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Pop a saucepan of salted water on the stove. While that’s heating up, cut out 1.5 of the avocados, and mash with a spoon in a large mixing bowl. Squeeze in the juice of a lemon, add a teaspoon of chilli powder, and a generous dollop of cream. For extra love grate in half a cup of the pecorino.

Cook the ravioli until al dente, remove from the hot water with a hand strainer and pop straight in to the mixing bowl with the mashed avocado. Toss and flip the ravioli and cover it with the creamy mashed avocado sauce.

Slide the ravioli onto a pretty plate. Drizzle over the best olive oil you have in the house. Squeeze over some lemon juice, crack some salt and wild pepper berry. Add a sprinkle of that beautiful red chilli powder a sprig of fresh thyme. And finally, to remind you that it’s ok to have avocado in pasta, slice out the last of the remaining avocado to sit proudly on top.

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Why ‘Community’ Matters

Recently I’ve been having a lot to do with our local government and a few weeks back I had to deliver a presentation.  I’ve done a lot of public speaking in my life and I don’t usually get nervous, but on this occasion I was wound up like your grandmother’s clock.

The presentation was about a project that we are working on and how we might work with the Council to achieve some of the dreams of the Red Gum Food Group. For three years the group has been working on developing a sustainable economy around food. Recently the Council have seen an opportunity in the same area. They started looking at applying for funding to get a restaurant and food hub off the ground. I’ve spent countless hours over the past two months working on this project and trying to form a relationship with the Council to work out how we can develop this project together.

I asked myself why do I care so much about this project? About this presentation? Why am I so deeply involved? Why do I care so much about this town and it’s future? Why do I try to get ALL my friends to move here?

George (my Uncle and mentor, really) sent me this article in The Age written by Tony Wright about the “Life judged by the kindness of strangers”.

When I read this it all clicked. He talks about “well-being” and how this is measured by the OECD by eight categories: health, safety, access to services, education, jobs, environment, income, safety, and civic engagement (defined as trust in government and participation in voting) – to calculate the regions offering the best circumstances in which a citizen might attain well-being. He goes on to say “But I have lived in plenty of other places, too, some of them not quite so salubrious or wealthy. And there was good reason to find, in every one of them, reasons to believe one was living in one of the best places anywhere.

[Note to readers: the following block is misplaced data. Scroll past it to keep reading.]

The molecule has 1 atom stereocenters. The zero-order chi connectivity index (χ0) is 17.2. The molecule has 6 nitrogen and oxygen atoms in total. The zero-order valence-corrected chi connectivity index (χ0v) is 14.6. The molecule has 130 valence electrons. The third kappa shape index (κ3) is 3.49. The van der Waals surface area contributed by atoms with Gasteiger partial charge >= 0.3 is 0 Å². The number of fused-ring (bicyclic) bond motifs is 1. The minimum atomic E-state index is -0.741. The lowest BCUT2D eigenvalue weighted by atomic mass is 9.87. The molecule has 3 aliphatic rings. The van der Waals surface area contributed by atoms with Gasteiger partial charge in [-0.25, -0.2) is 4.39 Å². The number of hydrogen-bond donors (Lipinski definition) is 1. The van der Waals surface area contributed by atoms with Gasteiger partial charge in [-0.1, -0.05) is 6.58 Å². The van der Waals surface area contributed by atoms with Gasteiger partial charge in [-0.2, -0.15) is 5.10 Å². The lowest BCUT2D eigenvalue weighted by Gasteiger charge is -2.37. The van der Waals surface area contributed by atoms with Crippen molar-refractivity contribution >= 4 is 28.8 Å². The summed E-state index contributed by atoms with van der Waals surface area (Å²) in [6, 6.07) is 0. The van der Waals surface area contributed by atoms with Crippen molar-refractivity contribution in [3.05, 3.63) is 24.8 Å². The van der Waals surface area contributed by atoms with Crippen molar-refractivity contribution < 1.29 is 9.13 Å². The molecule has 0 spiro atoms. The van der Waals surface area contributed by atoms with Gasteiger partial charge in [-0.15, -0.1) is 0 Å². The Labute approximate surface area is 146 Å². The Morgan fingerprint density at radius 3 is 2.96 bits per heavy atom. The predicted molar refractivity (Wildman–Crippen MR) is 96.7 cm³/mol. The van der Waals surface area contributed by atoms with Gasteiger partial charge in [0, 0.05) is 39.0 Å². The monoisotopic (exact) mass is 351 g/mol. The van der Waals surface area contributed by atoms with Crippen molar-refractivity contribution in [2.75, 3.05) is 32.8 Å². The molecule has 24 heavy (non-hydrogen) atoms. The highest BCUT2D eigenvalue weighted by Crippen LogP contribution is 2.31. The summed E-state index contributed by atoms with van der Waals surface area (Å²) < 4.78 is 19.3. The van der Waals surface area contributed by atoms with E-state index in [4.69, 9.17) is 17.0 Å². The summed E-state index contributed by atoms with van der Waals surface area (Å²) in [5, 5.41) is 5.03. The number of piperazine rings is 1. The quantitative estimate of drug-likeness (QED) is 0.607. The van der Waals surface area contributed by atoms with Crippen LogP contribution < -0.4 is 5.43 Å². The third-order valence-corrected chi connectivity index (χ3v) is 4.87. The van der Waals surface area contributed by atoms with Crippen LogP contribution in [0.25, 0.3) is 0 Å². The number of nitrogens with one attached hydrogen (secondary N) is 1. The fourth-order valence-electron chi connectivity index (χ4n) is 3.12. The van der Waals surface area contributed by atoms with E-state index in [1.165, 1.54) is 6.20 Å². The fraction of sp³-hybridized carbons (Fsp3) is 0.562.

He suggests that “a more reliable guide is something simpler: the people who surround us, and how their presence enriches us. It’s given the catch-all term “community”, “

And there you have it. I care about this town, this project and working with the Council to achieve great outcomes because I love my life and feel privileged to live in this community which I love and I appreciate so much. Maybe it’s because I’ve lived and travelled all over the world and experienced other places so I can fully appreciate what we have here. But mostly I think it’s about the day-to-day experiences and the people here that make this place so special and make it such a wonderful community.

It’s the fact that the kids can ride their bikes around the block and I know they are safe or that someone will watch out for them. It’s the people who put on Facebook that Moet (our black lab) is at the bottle shop (again) and can someone come and get her. It’s the guys at the supermarket looking after your newborn baby for you while you do your shopping and then carry your bags home for you. It’s the dear, dear friends who drop round casseroles when you have your third baby and then offer to take the big kids for a play. It’s the footy team that is the backbone of the community that gathers on a Saturday rain hail or shine.

It’s community members working together to raise money to build a boardwalk and then the Lion Club’s getting cranky because it’s too high, because they love their town and their river and their park and they want to make sure it’s preserved. It’s the blokes who erect massive signs on the bridge because their up in arms about the Murray Darling Basin Plan. It’s the awesome little community run pre-school and the ladies who run the op-shop.

It’s the loyalty people have to our avos that sees sales jump from four trays a week when ours are out of season to twenty when ours are in! It’s the swapping avos for pork or lamb or honey, or accounting advice. It’s organising the a massive outdoor event in a paddock and then when you get flooded out the whole town comes out of the woodwork to help you relocate. It’s the tennis club coming out to help pick the pumpkin crop that remains after your dad’s gone and your Mum can’t face it alone.

It’s all these things that make this community amazing. It’s this community that is worth preserving. It’s this community that makes me happy to spend countless hours ensuring that Council stays true to what we value and believe in here. It’s this community that makes my life fulfilled.

And all of that is why I’ve never been more nervous about a presentation in my life.

Unfortunately, things haven’t gone all that well with building our relationship with the local Council to date, but we won’t give up. We still have a vision of developing our town as a food destination and I really want to see our community build resilience to achieve great things and that means we have to keep trying to work together.

This stuff matters. Communities matter. I think in many places the sense of community is being lost. Tim and I are really passionate about being part of our community as a family and with our business. As Australia becomes more and more urbanised it’s the country communities that need to be cherished. I want to make sure that this community is here for my kids so that if they choose to live here they can have the same amazing quality of life that I have.

Look around you, think about the people you have in your life and think about what you can do to enrich their lives and make them feel part of your community.